I held on to him. In the struggle, an aerosol can fell from his jacket. I turned it with my foot to see the label—black spray paint. I snapped cuffs onto Thornton, glad his family wasn’t around to see his arrest. I called into the station, requesting a squad car and told them to put me on active duty.
The security guard came back to check out the noise.
“The alarms aren’t armed. Keep an eye on him.” I nodded toward Thornton, now standing with his back to the door. I picked up the spray can, bagged it, and labeled it.
A police car pulled silently into the parking lot with its lights flashing.
“I know how to arm it,” the security guard said, pointing his head to the panel of lights. “Sorry I didn’t catch it earlier.”
Where was the police officer? He must’ve taken a look around, especially out back. Then I saw two figures approaching. Since the door was unarmed, I pushed it open. No alarm.
“Look what I found in the parking lot.” An officer pushed Thornton’s older son in before him. “Is he one of your ‘guests’? He was near the graffiti and someone’s added a Klan sign.”
The boy’s face impassive, he avoided looking at his father and stuffed his fists into the pockets of his jeans, a black smear on his right hand. Some black paint streaked up his jacket, across his cheek and into his hair—as though someone had interrupted him while he was spraying.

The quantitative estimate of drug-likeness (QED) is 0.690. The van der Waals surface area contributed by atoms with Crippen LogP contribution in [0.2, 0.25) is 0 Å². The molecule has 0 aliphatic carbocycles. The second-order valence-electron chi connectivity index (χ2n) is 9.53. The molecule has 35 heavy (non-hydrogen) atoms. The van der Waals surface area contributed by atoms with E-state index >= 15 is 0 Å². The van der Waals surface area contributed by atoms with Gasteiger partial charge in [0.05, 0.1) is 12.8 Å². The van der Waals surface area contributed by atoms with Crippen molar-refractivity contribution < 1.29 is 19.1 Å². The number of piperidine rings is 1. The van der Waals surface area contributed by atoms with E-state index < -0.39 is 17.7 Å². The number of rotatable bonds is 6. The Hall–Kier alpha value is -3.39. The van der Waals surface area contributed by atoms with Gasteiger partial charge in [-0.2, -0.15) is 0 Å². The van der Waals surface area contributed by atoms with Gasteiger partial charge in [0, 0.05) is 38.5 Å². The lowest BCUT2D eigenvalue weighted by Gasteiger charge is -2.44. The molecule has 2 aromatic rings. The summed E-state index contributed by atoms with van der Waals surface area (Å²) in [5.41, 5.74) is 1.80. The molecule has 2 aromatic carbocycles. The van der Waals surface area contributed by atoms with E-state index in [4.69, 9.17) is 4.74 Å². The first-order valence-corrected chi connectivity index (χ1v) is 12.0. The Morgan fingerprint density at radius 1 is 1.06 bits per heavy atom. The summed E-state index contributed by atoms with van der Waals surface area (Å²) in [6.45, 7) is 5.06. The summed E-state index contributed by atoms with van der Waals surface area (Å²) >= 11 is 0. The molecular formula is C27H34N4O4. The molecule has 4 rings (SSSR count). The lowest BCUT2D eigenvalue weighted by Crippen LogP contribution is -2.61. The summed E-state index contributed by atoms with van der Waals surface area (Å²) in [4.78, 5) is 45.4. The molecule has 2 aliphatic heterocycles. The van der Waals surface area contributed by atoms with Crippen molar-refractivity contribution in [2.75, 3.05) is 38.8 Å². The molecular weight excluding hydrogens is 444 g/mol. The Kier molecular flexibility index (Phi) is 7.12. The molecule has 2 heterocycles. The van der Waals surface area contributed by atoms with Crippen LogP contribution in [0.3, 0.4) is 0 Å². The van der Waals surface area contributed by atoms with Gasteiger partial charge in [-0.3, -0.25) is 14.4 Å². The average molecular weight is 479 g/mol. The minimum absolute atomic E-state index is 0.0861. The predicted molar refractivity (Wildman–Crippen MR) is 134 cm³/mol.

“His father had the can of paint when he came in,” I said, “and some paint on his cheek.”
Twenty minutes later, things were quiet once more. I’d called Joan and she talked on the phone with Mrs. Thornton. The patrol officers took Thornton and his son to the station, but the rest of the family stayed on, at least until the police and the agency could sort everything out tomorrow. The Security Guard armed the alarm system, and I returned the Directions with an update to Professor Hirschberg.
Case solved. I could go to the station and write up a report. But first I picked up all the dreydls I’d swept to the side.
A pig-tailed head, minus pink barrettes, peeked around the corner from the classroom hall. “I saw him go out,” Tameeka said.
“For a smoke,” I said, putting the dreydls in my jacket pocket. “While I was asleep.”
She nodded.
“You should have got me up, Tameeka. As long as the alarm system was off, someone could leave or break in without anyone knowing. Police work in teams, you know.”
Tameeka avoided looking at me. I walked her back to her family’s room.
I put my hand under her head and raised it toward me. “You set a clever trap with the dreydls, Tameeka. I hereby award you the Order of the Dreydl for bravery and smarts.” I dropped the blue dreydl into her hand. “Now get some sleep, young woman.”
She turned the knob with the quiet skill of a cat burglar and smiled up at me. “Happy Hanukah, Detective Bryant.”
“Happy New Year, Tameeka.” I vowed to myself that I’d keep track of this little girl and her family. Never too early to start recruiting.